In response, Fast Pace filed an answer and counterclaim against RAB alleging that RAB never operated according to the terms of the agreement. (ECF No. 20 at 9). According to Fast Pace and Mr. John, RAB hired all the initial installers that worked for Fast Pace and controlled all aspects of the employment relationship including hiring decisions, drug testing, work schedules, assignments, and hours. Id. RAB also required Fast Pace and the installers to wear uniforms that only bore the RAB logo, drive trucks purchased from RAB that only bore the RAB logo and use all of RAB's supplies for projects. Id. at 9-11. Mr. John claims that the agreement with RAB was a deliberate attempt to cause Mr. John to waive his rights under the FLSA and to avoid liability for violating federal and state employment laws. Id. at 12.

         Plaintiff filed a motion to strike or sever RAB's third-party claims arguing: (1) that the third-party complaint should be struck as a whole because it encroaches on the Secretary's power to enforce the FLSA; (2) that in the alternative Counts IV, V, and VI should be stricken because employers have no right to contribution, indemnification, or unjust enrichment under the FLSA; and (3) that should Counts IV, V, and VI be stricken but none of the other claims, the remaining third-party claims should be severed and tried separately because the facts and legal issues in the third-party claims are “different from those in the Secretary's case.” (ECF No. 13 at 3-4, 6). RAB argues that the Secretary's motion is premature because this Court has not yet determined that Fast Pace is an employer or is liable. (ECF No. 17 at 5-6).

         II. LEGAL STANDARD

         Federal Rule of Civil Procedure 14(a)(4) provides that “[a]ny party may move to strike the third-party claim, to sever it, or to try it separately.” Fed.R.Civ.P. 14. The Court has the discretion to decide “whether to permit impleader of third parties.” Fed. Home Loan Mortg. Corp. v. Kantz, No. 3:15-CV-00932, 2018 WL 1535465, at *3 (M.D. Tenn. Mar. 29, 2018), report and recommendation adopted, No. 3:15-CV-00932, 2018 WL 1881254 (M.D. Tenn. Apr. 19, 2018).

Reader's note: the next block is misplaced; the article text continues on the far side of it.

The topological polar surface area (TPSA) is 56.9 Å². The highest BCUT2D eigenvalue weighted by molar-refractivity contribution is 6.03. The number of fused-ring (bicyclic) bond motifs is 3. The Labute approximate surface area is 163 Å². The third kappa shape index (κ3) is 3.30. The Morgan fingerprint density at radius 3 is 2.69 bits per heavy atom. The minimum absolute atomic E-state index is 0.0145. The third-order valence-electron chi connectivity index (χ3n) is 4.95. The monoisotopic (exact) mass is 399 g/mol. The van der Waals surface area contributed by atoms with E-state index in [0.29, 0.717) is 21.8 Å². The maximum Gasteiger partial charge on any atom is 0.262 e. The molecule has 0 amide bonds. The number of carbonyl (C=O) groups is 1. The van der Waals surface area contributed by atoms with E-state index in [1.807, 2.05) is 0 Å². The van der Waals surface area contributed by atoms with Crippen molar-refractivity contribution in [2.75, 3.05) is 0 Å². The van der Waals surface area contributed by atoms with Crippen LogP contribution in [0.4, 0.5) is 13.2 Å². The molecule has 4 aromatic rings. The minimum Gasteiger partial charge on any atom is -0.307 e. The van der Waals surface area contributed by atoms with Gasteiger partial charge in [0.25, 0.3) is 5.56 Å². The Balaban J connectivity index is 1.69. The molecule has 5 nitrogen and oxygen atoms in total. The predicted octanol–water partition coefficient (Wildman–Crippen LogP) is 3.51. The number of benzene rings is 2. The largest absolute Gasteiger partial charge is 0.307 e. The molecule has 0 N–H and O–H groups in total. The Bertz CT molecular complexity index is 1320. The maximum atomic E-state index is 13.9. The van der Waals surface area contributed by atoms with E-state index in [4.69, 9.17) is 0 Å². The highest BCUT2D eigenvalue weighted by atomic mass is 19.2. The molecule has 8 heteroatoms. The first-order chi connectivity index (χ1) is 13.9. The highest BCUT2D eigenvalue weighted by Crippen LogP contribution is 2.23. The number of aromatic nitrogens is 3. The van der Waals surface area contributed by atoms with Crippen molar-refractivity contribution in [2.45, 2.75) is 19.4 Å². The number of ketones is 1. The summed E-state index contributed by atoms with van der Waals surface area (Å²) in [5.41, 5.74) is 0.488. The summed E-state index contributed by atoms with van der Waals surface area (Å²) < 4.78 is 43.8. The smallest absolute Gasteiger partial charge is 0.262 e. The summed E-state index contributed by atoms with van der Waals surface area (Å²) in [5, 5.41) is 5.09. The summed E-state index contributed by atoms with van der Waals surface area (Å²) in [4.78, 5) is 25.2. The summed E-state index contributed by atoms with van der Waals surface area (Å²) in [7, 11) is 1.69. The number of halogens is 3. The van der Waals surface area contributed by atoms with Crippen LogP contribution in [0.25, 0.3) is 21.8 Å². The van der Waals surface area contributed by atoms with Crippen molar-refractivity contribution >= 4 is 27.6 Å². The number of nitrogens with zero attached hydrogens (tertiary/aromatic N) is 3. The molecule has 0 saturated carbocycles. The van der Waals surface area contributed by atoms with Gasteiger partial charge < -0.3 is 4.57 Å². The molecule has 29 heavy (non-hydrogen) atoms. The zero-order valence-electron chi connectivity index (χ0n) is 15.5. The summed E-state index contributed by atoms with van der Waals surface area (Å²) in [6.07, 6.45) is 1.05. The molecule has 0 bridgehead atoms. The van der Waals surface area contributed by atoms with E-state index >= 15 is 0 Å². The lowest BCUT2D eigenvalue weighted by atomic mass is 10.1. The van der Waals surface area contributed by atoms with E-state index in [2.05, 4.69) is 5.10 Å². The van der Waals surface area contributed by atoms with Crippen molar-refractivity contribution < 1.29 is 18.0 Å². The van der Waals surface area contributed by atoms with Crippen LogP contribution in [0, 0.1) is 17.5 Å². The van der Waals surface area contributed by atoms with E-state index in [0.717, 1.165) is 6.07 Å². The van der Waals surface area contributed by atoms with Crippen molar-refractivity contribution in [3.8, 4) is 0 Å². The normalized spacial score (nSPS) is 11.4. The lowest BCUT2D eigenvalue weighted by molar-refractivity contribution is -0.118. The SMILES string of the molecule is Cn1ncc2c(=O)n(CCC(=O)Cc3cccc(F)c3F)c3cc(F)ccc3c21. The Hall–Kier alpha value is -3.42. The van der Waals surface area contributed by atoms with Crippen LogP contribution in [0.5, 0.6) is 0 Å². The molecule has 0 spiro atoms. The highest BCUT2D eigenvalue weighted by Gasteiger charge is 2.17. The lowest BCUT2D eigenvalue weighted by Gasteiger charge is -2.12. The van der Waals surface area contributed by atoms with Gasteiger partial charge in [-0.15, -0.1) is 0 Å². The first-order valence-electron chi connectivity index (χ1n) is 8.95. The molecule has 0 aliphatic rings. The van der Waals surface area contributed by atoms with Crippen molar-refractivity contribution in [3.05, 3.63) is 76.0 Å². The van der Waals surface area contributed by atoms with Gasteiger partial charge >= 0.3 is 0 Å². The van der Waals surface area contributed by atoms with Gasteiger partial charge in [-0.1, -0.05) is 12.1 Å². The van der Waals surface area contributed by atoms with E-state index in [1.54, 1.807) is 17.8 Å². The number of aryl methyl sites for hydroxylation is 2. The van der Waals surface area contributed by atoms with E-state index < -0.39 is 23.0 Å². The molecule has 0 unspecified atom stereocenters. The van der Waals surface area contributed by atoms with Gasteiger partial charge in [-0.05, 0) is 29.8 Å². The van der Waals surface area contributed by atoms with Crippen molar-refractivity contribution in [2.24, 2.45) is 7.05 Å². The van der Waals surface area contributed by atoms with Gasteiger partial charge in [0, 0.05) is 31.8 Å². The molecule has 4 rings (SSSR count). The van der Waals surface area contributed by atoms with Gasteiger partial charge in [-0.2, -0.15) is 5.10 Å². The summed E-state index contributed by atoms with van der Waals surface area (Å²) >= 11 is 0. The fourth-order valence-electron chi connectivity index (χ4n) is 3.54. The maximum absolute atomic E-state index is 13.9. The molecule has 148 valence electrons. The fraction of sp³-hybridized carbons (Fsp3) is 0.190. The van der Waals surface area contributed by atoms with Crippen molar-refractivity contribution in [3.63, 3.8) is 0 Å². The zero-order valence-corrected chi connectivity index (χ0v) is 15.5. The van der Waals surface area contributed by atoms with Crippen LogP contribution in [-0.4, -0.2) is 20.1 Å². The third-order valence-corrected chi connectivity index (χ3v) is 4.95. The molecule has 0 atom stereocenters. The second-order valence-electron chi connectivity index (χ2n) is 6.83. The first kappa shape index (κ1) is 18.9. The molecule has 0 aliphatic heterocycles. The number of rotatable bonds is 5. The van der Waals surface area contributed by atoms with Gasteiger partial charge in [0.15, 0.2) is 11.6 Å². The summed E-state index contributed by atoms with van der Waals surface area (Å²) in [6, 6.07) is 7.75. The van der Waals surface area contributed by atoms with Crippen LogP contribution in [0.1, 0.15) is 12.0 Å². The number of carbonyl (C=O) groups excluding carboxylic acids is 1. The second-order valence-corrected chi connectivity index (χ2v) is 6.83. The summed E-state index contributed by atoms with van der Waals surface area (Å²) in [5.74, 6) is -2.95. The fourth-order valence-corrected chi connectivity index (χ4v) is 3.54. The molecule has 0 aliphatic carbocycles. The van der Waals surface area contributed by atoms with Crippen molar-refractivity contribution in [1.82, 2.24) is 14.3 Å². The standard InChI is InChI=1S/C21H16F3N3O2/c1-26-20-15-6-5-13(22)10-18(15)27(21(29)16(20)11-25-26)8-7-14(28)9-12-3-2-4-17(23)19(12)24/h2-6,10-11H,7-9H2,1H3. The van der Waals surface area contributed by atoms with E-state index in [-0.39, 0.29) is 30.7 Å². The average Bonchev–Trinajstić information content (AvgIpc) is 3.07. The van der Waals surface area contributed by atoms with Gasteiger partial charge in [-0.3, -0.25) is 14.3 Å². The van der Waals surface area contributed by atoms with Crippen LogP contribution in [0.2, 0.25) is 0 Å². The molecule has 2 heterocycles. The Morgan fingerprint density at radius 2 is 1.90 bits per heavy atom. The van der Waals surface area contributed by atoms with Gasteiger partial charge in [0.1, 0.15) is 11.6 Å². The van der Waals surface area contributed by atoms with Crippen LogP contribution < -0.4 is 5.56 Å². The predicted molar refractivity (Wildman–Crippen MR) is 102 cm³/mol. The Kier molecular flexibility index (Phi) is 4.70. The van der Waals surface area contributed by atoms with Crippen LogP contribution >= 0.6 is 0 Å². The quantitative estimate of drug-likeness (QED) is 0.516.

As the Sixth Circuit has observed, the purpose of Rule 14 “is to permit additional parties whose rights may be affected by the decision in the original action to be joined so as to expedite the final determination of the rights and liabilities of all the interested parties in one suit.” Am. Zurich Ins. Co. v. Cooper Tire & Rubber Co., 512 F.3d 800, 805 (6th Cir. 2008). Third-party claims are appropriate “where the third-party defendant's liability to the third-party plaintiff is dependent on the outcome of the main claim; one that merely arises out of the same set of facts does not allow a third-party defendant to be impleaded.” Id.

         III. LAW AND ANALYSIS

         The Secretary argues that: (1) Defendant's counterclaims should be stricken as a whole because it encroaches on Secretary's power to enforce the FLSA; (2) there is no express or implied right to indemnity, contribution, or unjust enrichment in the FLSA; and (3) should the Court only strike some but not all of the claims, the Court should choose not to exercise its supplemental jurisdiction over any remaining ...